For my days are consumed like smoke, and my bones are burned as an hearth.
My heart is smitten, and withered like grass; so that I forget to eat my bread.
By reason of the voice of my groaning my bones cleave to my skin.
I am like a pelican of the wilderness: I am like an owl of the desert.
- Psalm 102, The King James Bible
Few animals hold as ambivalent a place in human culture as the owl. Almost universally a symbol of night and its mysteries, they’re often portrayed as portents of sorrow and death. During the Middle Ages in Europe owls were linked with sloth, sexual vice, and any “who have given themselves up to the darkness of sin and those who flee from the light of righteousness” (Bubo, Aberdeen Beastiary), but also with Christ, who “loves the darkness of night because he does not want sinners – who are represented by darkness – to die but to be converted and live” (Night-owl, Aberdeen Beastiary). Owls’ nocturnal lives also associate them with magical sight, dreams, and wisdom, and in many cultures they are powerful spirits, affording protection in this world and a tangible, living connection with the world to come.
Onyx gemstone engraved with owl, bowl, and poppy. Imperial Rome, 1st-3rd century CE.
In this Roman onyx gemstone the owl references sleep and death – it sits on a bowl, probably for a sleeping draught, containing a poppy, the opium-producing flower that was also symbolic of death.
Kwakiutl cedarwood owl mask. Tom Patterson, British Columbia, 1983.
Many indigenous communities in North and Central America have revered owls. “One of the Pawnee four sacred birds, the owl’s powers were linked with darkness and night. The Kiowa believed that the shaman became an owl after death. The Ojibwa called the bridge over which the dead pass the “Owl Bridge” and buried owl feathers with the dead to facilitate their journey… in Mesoamerica owls were closely associated with liminal passages into the underworld abode of the dead. Owl images appear on cave walls, and owls appear on mirrors, which, like caves, act as thresholds between the natural and supernatural worlds” (Werness, The Continuum Encyclopedia of Animal Symbolism in World Art, p. 306).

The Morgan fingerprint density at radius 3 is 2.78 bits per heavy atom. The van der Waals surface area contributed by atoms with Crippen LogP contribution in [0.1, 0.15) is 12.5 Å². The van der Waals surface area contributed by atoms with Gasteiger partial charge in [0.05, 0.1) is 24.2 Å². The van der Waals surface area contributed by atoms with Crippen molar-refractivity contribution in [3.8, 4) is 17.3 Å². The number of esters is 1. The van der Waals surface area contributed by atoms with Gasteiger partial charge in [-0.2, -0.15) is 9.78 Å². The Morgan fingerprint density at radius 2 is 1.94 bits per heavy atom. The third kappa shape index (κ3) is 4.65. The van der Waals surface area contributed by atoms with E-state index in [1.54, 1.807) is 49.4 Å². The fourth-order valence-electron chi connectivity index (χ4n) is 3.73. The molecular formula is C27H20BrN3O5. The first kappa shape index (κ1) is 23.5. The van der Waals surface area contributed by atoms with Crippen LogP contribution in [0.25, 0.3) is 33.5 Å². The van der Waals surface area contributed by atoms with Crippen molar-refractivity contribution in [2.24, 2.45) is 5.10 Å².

Masks are particularly important to First Nation communities of British Columbia, where they are connected with beliefs about the transformational nature of humans and animals. The example above was carved by Tom Patterson, a member of the Nuu-Chah-Nulth tribe of Vancouver Island.
Metal vessel in the shape of an owl with other human and animal figures. Bengal, India, 20th century.
Owls are often associated with feminine powers, from the wisdom of Athena to the witchcraft of early modern Europe. In Hindu mythology an owl serves as the Vāhana, or mount, of Lakshmi, the goddess of fortune and prosperity.
Don't be fooled by Bernie Sanders - he's a diehard communist 2016-02-11 3:50 As polls tighten and self-described socialist Bernie Sanders looks more like a serious contender than a novelty candidate for president, the liberal media elite have suddenly stopped calling him socialist. He’s now cleaned up as a “progressive” or “pragmatist.”
But he’s not even a socialist. He’s a communist.
Mainstreaming Sanders requires whitewashing his radical pro-communist past. It won’t be easy to do.
Roosh Really is a Rape Advocate (& a Rapist, if He’s Telling the Truth) 2016-02-11 3:16 Ed comment: When we covered the press conference earlier this week. We wrote: There are many different levels of criticism that is thrown around - perhaps some more valid than others.Well, the below piece is just such valid criticism.
It's clear that the media made the right accusation, BUT over the wrong material. The most recent accusation was clearly based on ...
NY School Organizes ‘Hijab Day’ For Non-Muslim Students 2016-02-10 22:10
Officials at Rochester’s World School of Inquiry spent last week fielding dozens of calls from parents angry about a “World Hijab Day” event that encouraged girls to wear the Muslim religious head covering.
Sophomore Eman Muthana wears a hijab to school and wrote a letter to principal Sheela Webster asking if the school can put on its own World Hijab Day ...